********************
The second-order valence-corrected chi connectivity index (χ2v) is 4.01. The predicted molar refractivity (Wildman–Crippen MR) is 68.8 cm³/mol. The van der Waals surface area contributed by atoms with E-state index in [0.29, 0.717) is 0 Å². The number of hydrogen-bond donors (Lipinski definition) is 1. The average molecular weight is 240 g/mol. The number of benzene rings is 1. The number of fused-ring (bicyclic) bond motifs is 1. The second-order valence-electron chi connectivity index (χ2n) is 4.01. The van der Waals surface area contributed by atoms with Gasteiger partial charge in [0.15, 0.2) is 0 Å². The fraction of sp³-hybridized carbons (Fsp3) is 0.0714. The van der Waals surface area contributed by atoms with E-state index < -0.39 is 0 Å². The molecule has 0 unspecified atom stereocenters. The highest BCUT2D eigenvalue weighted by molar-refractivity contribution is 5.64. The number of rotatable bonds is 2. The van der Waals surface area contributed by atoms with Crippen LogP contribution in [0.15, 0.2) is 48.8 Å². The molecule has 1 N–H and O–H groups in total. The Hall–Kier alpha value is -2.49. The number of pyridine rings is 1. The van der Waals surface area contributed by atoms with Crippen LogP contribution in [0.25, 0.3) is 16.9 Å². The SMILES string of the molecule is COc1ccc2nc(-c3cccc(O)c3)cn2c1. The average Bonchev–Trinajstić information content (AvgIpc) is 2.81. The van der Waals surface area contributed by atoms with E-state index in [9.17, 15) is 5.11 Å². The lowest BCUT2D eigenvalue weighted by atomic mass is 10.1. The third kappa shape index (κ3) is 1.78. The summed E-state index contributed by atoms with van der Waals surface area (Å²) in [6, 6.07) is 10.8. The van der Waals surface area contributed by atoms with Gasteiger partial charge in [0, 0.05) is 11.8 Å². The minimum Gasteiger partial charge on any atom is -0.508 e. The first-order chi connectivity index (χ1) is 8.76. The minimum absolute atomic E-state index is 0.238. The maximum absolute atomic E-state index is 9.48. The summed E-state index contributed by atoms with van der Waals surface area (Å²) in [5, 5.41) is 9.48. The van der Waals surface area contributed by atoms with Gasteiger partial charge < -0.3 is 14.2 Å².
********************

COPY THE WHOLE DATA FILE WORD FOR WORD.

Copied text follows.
The second-order valence-corrected chi connectivity index (χ2v) is 4.01. The predicted molar refractivity (Wildman–Crippen MR) is 68.8 cm³/mol. The van der Waals surface area contributed by atoms with E-state index in [0.29, 0.717) is 0 Å². The number of hydrogen-bond donors (Lipinski definition) is 1. The average molecular weight is 240 g/mol. The number of benzene rings is 1. The number of fused-ring (bicyclic) bond motifs is 1. The second-order valence-electron chi connectivity index (χ2n) is 4.01. The van der Waals surface area contributed by atoms with Gasteiger partial charge in [0.15, 0.2) is 0 Å². The fraction of sp³-hybridized carbons (Fsp3) is 0.0714. The van der Waals surface area contributed by atoms with E-state index < -0.39 is 0 Å². The molecule has 0 unspecified atom stereocenters. The highest BCUT2D eigenvalue weighted by molar-refractivity contribution is 5.64. The number of rotatable bonds is 2. The van der Waals surface area contributed by atoms with Crippen LogP contribution in [0.15, 0.2) is 48.8 Å². The molecule has 1 N–H and O–H groups in total. The Hall–Kier alpha value is -2.49. The number of pyridine rings is 1. The van der Waals surface area contributed by atoms with Crippen LogP contribution in [0.25, 0.3) is 16.9 Å². The SMILES string of the molecule is COc1ccc2nc(-c3cccc(O)c3)cn2c1. The average Bonchev–Trinajstić information content (AvgIpc) is 2.81. The van der Waals surface area contributed by atoms with E-state index in [9.17, 15) is 5.11 Å². The lowest BCUT2D eigenvalue weighted by atomic mass is 10.1. The third kappa shape index (κ3) is 1.78. The summed E-state index contributed by atoms with van der Waals surface area (Å²) in [6, 6.07) is 10.8. The van der Waals surface area contributed by atoms with Gasteiger partial charge in [0, 0.05) is 11.8 Å². The minimum Gasteiger partial charge on any atom is -0.508 e. The first-order chi connectivity index (χ1) is 8.76. The minimum absolute atomic E-state index is 0.238. The maximum absolute atomic E-state index is 9.48. The summed E-state index contributed by atoms with van der Waals surface area (Å²) in [5, 5.41) is 9.48. The van der Waals surface area contributed by atoms with Gasteiger partial charge < -0.3 is 14.2 Å².